Valve has banned a record 95,000 accounts from Steam games in a single week. It seems likely a specific cheating method was identified before the ban-hammer fell.
The stats come from a third-party database, which tracks details of Steam activity including bannings. The figure for accounts banned via the Valve Anti-Cheat System normally hovers around one or two thousand a day. Last Wednesday it rocketed to 28,467 before peaking at 61,488 the next day.
VAC is designed to catch anyone who modifies game files to gain an advantage over other players, a natural risk for PC based gaming with locally-stored files. Valve says the system “reliably detects cheats using their cheat signatures” and then automatically bans the accounts. It’s not a negotiable punishment and can’t be manually reversed by human staff.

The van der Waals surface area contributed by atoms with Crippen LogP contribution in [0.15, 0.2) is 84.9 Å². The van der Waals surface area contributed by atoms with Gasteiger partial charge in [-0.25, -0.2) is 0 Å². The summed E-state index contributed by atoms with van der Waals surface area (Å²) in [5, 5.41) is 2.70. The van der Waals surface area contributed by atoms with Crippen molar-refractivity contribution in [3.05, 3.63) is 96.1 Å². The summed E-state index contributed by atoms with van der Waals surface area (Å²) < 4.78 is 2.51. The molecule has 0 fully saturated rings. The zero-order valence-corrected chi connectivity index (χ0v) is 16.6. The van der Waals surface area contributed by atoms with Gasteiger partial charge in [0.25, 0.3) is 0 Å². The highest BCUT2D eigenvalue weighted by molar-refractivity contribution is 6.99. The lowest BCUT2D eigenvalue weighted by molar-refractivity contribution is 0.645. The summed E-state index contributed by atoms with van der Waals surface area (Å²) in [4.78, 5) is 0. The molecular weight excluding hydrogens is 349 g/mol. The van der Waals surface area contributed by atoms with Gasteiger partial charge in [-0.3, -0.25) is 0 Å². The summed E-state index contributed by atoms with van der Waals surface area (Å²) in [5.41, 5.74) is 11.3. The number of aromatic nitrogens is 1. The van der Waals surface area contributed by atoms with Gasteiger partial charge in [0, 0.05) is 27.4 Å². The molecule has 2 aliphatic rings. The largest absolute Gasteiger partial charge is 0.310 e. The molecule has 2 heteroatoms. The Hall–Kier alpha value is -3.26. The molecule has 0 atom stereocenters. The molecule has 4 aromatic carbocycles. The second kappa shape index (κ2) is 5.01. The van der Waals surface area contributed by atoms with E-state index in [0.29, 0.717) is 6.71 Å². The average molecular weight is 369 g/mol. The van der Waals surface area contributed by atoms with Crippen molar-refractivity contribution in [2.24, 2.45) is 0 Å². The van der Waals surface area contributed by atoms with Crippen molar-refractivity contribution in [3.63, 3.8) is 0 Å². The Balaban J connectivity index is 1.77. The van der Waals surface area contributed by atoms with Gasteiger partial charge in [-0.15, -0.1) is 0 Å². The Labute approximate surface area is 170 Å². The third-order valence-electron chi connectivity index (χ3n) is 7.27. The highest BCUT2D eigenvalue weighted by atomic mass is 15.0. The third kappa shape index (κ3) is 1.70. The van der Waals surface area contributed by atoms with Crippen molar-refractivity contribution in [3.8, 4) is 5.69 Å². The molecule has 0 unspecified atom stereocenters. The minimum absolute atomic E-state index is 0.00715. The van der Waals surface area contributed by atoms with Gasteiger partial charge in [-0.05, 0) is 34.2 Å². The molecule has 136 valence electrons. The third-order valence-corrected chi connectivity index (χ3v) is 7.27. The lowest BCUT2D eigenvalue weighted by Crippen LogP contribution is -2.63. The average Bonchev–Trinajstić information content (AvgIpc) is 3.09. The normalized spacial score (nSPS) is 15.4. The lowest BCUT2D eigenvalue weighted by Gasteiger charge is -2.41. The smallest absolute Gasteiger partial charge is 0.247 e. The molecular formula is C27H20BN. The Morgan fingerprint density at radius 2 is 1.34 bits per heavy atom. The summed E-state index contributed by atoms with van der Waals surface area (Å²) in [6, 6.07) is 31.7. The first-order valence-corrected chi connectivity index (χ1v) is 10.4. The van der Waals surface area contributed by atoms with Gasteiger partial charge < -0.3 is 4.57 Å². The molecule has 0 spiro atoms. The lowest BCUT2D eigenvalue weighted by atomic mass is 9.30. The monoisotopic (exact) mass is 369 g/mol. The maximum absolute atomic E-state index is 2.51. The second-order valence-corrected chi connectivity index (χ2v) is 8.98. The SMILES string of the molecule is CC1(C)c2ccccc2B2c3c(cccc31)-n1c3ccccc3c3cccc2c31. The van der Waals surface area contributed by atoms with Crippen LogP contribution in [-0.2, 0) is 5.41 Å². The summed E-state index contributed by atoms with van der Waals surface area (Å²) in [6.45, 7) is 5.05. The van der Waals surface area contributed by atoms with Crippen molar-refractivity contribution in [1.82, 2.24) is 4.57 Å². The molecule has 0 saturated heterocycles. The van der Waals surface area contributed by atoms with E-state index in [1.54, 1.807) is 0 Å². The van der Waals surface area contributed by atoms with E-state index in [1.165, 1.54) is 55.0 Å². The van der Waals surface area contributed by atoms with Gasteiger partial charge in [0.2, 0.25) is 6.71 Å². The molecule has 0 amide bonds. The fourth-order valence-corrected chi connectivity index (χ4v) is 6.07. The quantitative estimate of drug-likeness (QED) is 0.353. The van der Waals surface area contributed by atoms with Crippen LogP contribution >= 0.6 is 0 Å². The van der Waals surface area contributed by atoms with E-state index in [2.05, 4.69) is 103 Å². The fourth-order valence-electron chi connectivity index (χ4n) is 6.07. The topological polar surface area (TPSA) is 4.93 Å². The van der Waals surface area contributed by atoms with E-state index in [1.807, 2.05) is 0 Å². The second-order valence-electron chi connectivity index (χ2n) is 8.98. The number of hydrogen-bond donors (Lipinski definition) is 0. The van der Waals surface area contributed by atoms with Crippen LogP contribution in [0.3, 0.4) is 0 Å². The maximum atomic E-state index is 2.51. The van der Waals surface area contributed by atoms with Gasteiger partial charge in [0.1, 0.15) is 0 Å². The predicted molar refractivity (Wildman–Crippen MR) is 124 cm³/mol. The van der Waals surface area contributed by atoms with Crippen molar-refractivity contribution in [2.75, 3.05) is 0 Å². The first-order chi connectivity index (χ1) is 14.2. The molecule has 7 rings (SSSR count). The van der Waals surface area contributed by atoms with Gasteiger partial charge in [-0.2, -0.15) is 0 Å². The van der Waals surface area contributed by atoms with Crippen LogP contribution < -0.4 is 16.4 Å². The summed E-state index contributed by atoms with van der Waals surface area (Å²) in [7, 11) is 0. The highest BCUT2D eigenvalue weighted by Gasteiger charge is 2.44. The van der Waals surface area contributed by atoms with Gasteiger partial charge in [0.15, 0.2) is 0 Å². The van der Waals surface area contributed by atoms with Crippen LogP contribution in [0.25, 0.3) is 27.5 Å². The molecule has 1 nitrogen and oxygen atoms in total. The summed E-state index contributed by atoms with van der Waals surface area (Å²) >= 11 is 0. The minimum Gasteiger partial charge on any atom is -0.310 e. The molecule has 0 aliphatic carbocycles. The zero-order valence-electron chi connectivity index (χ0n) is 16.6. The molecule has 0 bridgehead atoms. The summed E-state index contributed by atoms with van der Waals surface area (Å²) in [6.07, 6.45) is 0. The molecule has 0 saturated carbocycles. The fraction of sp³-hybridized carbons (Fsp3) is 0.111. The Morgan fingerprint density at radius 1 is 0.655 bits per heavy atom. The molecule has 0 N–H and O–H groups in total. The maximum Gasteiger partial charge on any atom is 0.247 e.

Given that set-up, the most likely explanation is that Valve figured out a widely used cheat and automatically banned everyone who was using it. The bans only apply to a specific game, with the relevant accounts no longer able to connect to VAC-Secured servers. Some games do have non-secured servers that can be used, though by definition cheaters will struggle to find non-cheating players to take advantage of there.
It seems the bans have been particularly costly for some players with a Reddit post highlighting one account banned from Counter-Strike Global Offensive that had collected in-game skins with an estimated real money value of around $30,000.